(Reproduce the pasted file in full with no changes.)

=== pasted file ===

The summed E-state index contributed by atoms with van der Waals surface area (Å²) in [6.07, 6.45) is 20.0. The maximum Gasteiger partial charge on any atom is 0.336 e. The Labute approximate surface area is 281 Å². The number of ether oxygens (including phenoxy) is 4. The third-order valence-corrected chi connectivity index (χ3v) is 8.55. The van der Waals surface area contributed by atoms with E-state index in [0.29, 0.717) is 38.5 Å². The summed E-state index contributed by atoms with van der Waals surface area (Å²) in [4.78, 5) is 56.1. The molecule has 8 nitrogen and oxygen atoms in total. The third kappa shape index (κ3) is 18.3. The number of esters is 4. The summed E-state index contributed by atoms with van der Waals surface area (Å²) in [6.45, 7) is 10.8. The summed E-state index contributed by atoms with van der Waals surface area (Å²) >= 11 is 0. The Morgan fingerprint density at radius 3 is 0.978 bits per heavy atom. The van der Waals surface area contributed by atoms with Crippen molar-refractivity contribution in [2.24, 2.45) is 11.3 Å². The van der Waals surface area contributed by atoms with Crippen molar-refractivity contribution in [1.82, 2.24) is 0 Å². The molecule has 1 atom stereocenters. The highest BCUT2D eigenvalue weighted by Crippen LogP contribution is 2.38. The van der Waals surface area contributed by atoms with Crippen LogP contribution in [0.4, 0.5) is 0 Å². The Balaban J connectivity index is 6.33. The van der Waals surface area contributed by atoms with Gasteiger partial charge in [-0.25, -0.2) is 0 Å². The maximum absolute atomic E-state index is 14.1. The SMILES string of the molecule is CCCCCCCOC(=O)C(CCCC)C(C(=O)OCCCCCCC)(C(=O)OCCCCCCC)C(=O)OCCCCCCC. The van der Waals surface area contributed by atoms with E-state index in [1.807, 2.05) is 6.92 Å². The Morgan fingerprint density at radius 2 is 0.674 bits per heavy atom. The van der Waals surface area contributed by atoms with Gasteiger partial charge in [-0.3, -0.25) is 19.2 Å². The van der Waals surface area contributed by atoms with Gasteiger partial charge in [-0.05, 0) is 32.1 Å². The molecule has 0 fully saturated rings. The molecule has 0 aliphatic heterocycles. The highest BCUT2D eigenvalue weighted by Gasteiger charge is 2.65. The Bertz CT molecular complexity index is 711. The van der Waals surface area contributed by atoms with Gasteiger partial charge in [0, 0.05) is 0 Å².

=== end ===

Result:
The summed E-state index contributed by atoms with van der Waals surface area (Å²) in [6.07, 6.45) is 20.0. The maximum Gasteiger partial charge on any atom is 0.336 e. The Labute approximate surface area is 281 Å². The number of ether oxygens (including phenoxy) is 4. The third-order valence-corrected chi connectivity index (χ3v) is 8.55. The van der Waals surface area contributed by atoms with E-state index in [0.29, 0.717) is 38.5 Å². The summed E-state index contributed by atoms with van der Waals surface area (Å²) in [4.78, 5) is 56.1. The molecule has 8 nitrogen and oxygen atoms in total. The third kappa shape index (κ3) is 18.3. The number of esters is 4. The summed E-state index contributed by atoms with van der Waals surface area (Å²) in [6.45, 7) is 10.8. The summed E-state index contributed by atoms with van der Waals surface area (Å²) >= 11 is 0. The Morgan fingerprint density at radius 3 is 0.978 bits per heavy atom. The van der Waals surface area contributed by atoms with Crippen molar-refractivity contribution in [2.24, 2.45) is 11.3 Å². The van der Waals surface area contributed by atoms with Crippen molar-refractivity contribution in [1.82, 2.24) is 0 Å². The molecule has 1 atom stereocenters. The highest BCUT2D eigenvalue weighted by Crippen LogP contribution is 2.38. The van der Waals surface area contributed by atoms with Crippen LogP contribution in [0.4, 0.5) is 0 Å². The Balaban J connectivity index is 6.33. The van der Waals surface area contributed by atoms with Gasteiger partial charge in [-0.25, -0.2) is 0 Å². The maximum absolute atomic E-state index is 14.1. The SMILES string of the molecule is CCCCCCCOC(=O)C(CCCC)C(C(=O)OCCCCCCC)(C(=O)OCCCCCCC)C(=O)OCCCCCCC. The van der Waals surface area contributed by atoms with E-state index in [1.807, 2.05) is 6.92 Å². The Morgan fingerprint density at radius 2 is 0.674 bits per heavy atom. The van der Waals surface area contributed by atoms with Gasteiger partial charge in [-0.3, -0.25) is 19.2 Å². The van der Waals surface area contributed by atoms with Gasteiger partial charge in [-0.05, 0) is 32.1 Å². The molecule has 0 fully saturated rings. The molecule has 0 aliphatic heterocycles. The highest BCUT2D eigenvalue weighted by Gasteiger charge is 2.65. The Bertz CT molecular complexity index is 711. The van der Waals surface area contributed by atoms with Gasteiger partial charge in [0, 0.05) is 0 Å².